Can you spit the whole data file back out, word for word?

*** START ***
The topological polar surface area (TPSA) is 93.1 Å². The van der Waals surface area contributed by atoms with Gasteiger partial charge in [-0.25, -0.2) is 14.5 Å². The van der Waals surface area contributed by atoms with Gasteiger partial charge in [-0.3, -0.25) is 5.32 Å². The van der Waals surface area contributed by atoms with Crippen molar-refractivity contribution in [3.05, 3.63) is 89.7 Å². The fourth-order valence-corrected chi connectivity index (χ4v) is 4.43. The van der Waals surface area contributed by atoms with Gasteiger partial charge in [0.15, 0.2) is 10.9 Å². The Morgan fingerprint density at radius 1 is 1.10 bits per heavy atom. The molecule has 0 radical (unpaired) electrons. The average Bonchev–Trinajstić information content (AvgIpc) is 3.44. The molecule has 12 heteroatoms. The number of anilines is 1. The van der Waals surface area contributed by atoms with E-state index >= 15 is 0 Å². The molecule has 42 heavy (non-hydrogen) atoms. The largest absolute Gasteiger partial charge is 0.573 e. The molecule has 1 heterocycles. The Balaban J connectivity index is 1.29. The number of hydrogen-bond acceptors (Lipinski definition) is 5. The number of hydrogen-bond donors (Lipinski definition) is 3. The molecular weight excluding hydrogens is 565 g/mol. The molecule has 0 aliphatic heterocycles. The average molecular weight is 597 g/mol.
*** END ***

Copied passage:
The topological polar surface area (TPSA) is 93.1 Å². The van der Waals surface area contributed by atoms with Gasteiger partial charge in [-0.25, -0.2) is 14.5 Å². The van der Waals surface area contributed by atoms with Gasteiger partial charge in [-0.3, -0.25) is 5.32 Å². The van der Waals surface area contributed by atoms with Crippen molar-refractivity contribution in [3.05, 3.63) is 89.7 Å². The fourth-order valence-corrected chi connectivity index (χ4v) is 4.43. The van der Waals surface area contributed by atoms with Gasteiger partial charge in [0.15, 0.2) is 10.9 Å². The Morgan fingerprint density at radius 1 is 1.10 bits per heavy atom. The molecule has 0 radical (unpaired) electrons. The average Bonchev–Trinajstić information content (AvgIpc) is 3.44. The molecule has 12 heteroatoms. The number of anilines is 1. The van der Waals surface area contributed by atoms with E-state index >= 15 is 0 Å². The molecule has 42 heavy (non-hydrogen) atoms. The largest absolute Gasteiger partial charge is 0.573 e. The molecule has 1 heterocycles. The Balaban J connectivity index is 1.29. The number of hydrogen-bond acceptors (Lipinski definition) is 5. The number of hydrogen-bond donors (Lipinski definition) is 3. The molecular weight excluding hydrogens is 565 g/mol. The molecule has 0 aliphatic heterocycles. The average molecular weight is 597 g/mol.